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Sen. Charles Grassley of Iowa, the panel’s senior Republican, said that while the shootings in Arizona and Connecticut were terrible tragedies, they "should not be used to put forward every gun control measure that has been floating around for years." He also said any serious discussion of the issue ‘must include a complete re-examination of mental health as it related to mass shootings."
In an opening statement of his own, Leahy said it is "a simple matter of common sense" that there should be a strengthening of background checks and that doing so would not threaten gun owners’ rights. The checks are currently required for gun purchases from licensed dealers but not at gun shows or other private transaction.
At the same time, he said the Constitution’s second amendment "is secure and will remain secure and protection....No one can or will take those rights or our guns away," he said.
He added, "let us forego sloganeering, demagoguery and partisan recriminations. This is too important for that."
Giffords’ appearance — not only her words, but her obvious difficulty in speaking — served to underscore the emotion surrounding the issue of gun curbs.
The gunman in Tucson, Jared Loughner, used a 9 mm Glock pistol with an extended ammunition magazine in the attack that wounded the former congresswoman and killed six. The handgun would not have been illegal under a federal assault weapons ban that lapsed more than seven years ago, but the magazine that held more than 30 bullets would have been prohibited.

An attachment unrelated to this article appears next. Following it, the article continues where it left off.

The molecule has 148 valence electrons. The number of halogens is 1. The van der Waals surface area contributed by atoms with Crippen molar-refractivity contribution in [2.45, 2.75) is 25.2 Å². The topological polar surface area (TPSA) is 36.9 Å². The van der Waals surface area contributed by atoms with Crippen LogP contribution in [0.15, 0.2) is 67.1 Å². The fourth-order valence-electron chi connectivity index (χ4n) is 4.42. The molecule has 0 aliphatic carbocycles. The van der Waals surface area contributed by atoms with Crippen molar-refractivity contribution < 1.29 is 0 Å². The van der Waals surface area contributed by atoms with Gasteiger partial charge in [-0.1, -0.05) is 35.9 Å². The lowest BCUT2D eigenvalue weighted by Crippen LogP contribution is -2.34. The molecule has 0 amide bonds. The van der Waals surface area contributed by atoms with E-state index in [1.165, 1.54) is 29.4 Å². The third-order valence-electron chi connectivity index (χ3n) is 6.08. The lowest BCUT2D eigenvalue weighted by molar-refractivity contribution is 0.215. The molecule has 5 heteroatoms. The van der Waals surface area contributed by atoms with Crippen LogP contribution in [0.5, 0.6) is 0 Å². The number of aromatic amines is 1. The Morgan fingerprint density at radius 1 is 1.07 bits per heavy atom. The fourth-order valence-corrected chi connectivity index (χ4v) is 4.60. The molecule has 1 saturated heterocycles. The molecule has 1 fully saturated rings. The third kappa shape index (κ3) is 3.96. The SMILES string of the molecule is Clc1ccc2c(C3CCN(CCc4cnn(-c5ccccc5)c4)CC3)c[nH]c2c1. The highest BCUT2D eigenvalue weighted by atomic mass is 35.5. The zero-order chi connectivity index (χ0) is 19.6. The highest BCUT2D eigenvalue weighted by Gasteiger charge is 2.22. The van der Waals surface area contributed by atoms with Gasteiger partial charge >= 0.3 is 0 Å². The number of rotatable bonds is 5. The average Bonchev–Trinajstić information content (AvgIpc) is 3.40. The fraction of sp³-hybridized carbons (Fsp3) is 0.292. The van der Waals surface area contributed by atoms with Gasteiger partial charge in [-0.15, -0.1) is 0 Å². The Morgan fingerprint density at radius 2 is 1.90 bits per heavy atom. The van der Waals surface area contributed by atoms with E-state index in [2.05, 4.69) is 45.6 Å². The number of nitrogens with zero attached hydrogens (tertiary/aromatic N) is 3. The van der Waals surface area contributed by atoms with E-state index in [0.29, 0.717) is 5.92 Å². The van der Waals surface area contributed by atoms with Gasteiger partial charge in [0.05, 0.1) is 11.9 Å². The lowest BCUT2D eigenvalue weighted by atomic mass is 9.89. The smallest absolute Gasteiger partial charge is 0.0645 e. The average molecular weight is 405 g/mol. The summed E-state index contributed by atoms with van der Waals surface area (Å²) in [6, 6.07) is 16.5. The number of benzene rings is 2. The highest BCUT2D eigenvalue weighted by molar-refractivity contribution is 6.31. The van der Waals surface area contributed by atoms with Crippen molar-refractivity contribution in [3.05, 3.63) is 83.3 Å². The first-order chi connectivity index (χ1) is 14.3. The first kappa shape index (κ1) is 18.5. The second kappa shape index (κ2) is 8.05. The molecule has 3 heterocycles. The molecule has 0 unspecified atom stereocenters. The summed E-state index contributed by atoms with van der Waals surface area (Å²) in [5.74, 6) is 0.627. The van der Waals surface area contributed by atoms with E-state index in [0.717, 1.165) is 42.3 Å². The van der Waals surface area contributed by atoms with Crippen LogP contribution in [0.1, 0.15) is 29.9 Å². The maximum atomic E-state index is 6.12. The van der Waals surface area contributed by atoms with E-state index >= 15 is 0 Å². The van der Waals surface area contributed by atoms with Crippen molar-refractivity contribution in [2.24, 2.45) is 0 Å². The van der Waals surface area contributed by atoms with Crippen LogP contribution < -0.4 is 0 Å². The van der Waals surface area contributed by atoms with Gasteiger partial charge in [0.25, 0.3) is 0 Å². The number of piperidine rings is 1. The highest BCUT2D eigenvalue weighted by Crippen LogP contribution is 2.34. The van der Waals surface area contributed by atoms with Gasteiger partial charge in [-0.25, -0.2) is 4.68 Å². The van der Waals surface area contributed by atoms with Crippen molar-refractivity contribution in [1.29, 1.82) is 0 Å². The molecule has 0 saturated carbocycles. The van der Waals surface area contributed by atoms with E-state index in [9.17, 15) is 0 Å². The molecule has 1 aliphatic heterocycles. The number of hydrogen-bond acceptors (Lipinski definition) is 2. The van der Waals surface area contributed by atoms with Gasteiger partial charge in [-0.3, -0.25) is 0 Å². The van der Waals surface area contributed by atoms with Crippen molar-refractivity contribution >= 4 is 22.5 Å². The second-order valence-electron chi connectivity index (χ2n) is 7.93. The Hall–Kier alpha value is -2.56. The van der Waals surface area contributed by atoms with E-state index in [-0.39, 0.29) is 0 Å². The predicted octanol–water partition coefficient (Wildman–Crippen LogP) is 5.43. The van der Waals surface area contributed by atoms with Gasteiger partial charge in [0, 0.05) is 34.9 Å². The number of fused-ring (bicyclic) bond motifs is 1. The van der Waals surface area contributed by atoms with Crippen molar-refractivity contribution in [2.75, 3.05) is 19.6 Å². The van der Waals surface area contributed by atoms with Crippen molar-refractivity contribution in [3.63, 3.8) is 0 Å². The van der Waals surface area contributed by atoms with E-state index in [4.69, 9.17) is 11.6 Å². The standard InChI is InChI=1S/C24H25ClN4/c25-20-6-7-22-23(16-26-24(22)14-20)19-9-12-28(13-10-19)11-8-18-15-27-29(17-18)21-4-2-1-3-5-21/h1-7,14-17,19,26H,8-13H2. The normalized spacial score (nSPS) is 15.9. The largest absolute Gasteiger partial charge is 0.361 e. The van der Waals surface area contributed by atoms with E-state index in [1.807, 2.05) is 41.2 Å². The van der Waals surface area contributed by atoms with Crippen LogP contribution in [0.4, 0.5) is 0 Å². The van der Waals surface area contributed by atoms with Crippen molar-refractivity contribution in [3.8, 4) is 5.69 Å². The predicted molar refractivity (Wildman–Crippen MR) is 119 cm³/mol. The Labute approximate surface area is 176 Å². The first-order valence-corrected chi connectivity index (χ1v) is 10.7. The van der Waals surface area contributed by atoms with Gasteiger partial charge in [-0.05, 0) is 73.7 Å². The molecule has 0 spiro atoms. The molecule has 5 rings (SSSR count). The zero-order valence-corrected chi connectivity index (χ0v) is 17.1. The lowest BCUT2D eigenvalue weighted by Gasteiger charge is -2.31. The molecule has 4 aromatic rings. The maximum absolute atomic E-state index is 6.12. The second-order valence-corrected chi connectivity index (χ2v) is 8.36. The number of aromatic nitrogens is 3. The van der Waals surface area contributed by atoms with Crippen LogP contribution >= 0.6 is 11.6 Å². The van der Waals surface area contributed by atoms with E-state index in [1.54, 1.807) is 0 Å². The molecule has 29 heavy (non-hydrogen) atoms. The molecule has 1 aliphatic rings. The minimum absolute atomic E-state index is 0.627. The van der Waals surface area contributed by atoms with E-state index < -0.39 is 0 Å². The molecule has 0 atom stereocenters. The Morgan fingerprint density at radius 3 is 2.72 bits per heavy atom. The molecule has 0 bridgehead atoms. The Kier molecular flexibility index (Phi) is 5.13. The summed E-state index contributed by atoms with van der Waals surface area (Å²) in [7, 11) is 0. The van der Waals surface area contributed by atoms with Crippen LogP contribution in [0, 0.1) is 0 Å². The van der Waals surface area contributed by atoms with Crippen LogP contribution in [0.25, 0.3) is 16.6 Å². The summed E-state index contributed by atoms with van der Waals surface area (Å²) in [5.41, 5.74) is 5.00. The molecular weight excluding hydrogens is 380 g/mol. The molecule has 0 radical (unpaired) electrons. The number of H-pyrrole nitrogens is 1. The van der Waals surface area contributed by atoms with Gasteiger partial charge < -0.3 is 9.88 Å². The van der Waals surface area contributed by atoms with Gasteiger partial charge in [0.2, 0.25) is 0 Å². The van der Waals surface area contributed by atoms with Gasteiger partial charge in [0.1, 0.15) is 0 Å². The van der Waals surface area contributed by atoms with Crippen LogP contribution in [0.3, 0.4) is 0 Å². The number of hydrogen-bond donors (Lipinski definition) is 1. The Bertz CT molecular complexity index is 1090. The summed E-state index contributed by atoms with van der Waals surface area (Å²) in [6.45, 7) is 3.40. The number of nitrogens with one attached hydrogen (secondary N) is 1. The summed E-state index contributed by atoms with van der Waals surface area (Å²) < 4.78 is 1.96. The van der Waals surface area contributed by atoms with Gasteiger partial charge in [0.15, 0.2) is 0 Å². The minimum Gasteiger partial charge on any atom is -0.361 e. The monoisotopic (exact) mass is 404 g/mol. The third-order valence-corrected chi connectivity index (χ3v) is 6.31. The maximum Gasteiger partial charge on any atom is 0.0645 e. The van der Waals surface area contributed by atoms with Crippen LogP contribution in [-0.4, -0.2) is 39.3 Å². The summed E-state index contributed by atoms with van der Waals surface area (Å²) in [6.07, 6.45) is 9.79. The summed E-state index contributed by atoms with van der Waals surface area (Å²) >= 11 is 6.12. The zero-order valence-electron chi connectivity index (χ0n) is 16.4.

Senate Majority Leader Harry Reid, D-Nev., indicated that whatever the committee produced wouldn’t necessarily be the final product, saying the package would be debated by the full Senate and senators would be allowed to propose "whatever amendments they want that deal with this issue."
Despite the horrific Newtown slayings, it remains unclear whether those advocating limits on gun availability will be able to overcome resistance by the NRA and lawmakers from states where gun ownership abounds. Question marks include not just many Republicans but also Democratic senators facing re-election in red-leaning states in 2014. They include Max Baucus of Montana, Mark Begich of Alaska and Mark Pryor of Arkansas.
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